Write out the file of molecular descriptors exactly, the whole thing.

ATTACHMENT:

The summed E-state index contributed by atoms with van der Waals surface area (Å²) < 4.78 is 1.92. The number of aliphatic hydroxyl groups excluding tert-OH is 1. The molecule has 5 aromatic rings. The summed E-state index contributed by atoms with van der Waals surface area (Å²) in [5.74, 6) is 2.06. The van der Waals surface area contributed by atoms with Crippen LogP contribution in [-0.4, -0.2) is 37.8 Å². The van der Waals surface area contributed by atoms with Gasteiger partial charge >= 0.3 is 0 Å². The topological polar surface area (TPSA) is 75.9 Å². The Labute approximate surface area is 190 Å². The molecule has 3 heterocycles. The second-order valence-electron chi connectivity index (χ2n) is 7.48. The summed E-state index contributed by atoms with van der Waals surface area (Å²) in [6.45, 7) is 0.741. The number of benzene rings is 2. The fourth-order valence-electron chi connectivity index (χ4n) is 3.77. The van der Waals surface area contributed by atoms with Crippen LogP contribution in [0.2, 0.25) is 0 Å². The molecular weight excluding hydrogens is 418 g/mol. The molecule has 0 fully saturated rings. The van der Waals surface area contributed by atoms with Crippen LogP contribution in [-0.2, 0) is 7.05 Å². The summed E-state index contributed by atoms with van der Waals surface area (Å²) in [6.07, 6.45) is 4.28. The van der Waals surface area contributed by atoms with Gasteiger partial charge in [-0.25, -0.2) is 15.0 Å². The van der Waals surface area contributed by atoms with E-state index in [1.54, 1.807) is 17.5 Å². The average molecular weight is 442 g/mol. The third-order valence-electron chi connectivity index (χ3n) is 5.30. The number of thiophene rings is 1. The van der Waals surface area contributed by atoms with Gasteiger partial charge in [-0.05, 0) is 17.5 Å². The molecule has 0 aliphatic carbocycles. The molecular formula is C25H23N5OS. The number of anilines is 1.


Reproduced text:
The summed E-state index contributed by atoms with van der Waals surface area (Å²) < 4.78 is 1.92. The number of aliphatic hydroxyl groups excluding tert-OH is 1. The molecule has 5 aromatic rings. The summed E-state index contributed by atoms with van der Waals surface area (Å²) in [5.74, 6) is 2.06. The van der Waals surface area contributed by atoms with Crippen LogP contribution in [-0.4, -0.2) is 37.8 Å². The van der Waals surface area contributed by atoms with Gasteiger partial charge >= 0.3 is 0 Å². The topological polar surface area (TPSA) is 75.9 Å². The Labute approximate surface area is 190 Å². The molecule has 3 heterocycles. The second-order valence-electron chi connectivity index (χ2n) is 7.48. The summed E-state index contributed by atoms with van der Waals surface area (Å²) in [6.45, 7) is 0.741. The number of benzene rings is 2. The fourth-order valence-electron chi connectivity index (χ4n) is 3.77. The van der Waals surface area contributed by atoms with Crippen LogP contribution in [0.2, 0.25) is 0 Å². The molecular weight excluding hydrogens is 418 g/mol. The molecule has 0 fully saturated rings. The van der Waals surface area contributed by atoms with Crippen LogP contribution in [-0.2, 0) is 7.05 Å². The summed E-state index contributed by atoms with van der Waals surface area (Å²) in [6.07, 6.45) is 4.28. The van der Waals surface area contributed by atoms with Gasteiger partial charge in [-0.25, -0.2) is 15.0 Å². The van der Waals surface area contributed by atoms with E-state index in [1.54, 1.807) is 17.5 Å². The average molecular weight is 442 g/mol. The third-order valence-electron chi connectivity index (χ3n) is 5.30. The number of thiophene rings is 1. The van der Waals surface area contributed by atoms with Gasteiger partial charge in [-0.05, 0) is 17.5 Å². The molecule has 0 aliphatic carbocycles. The molecular formula is C25H23N5OS. The number of anilines is 1.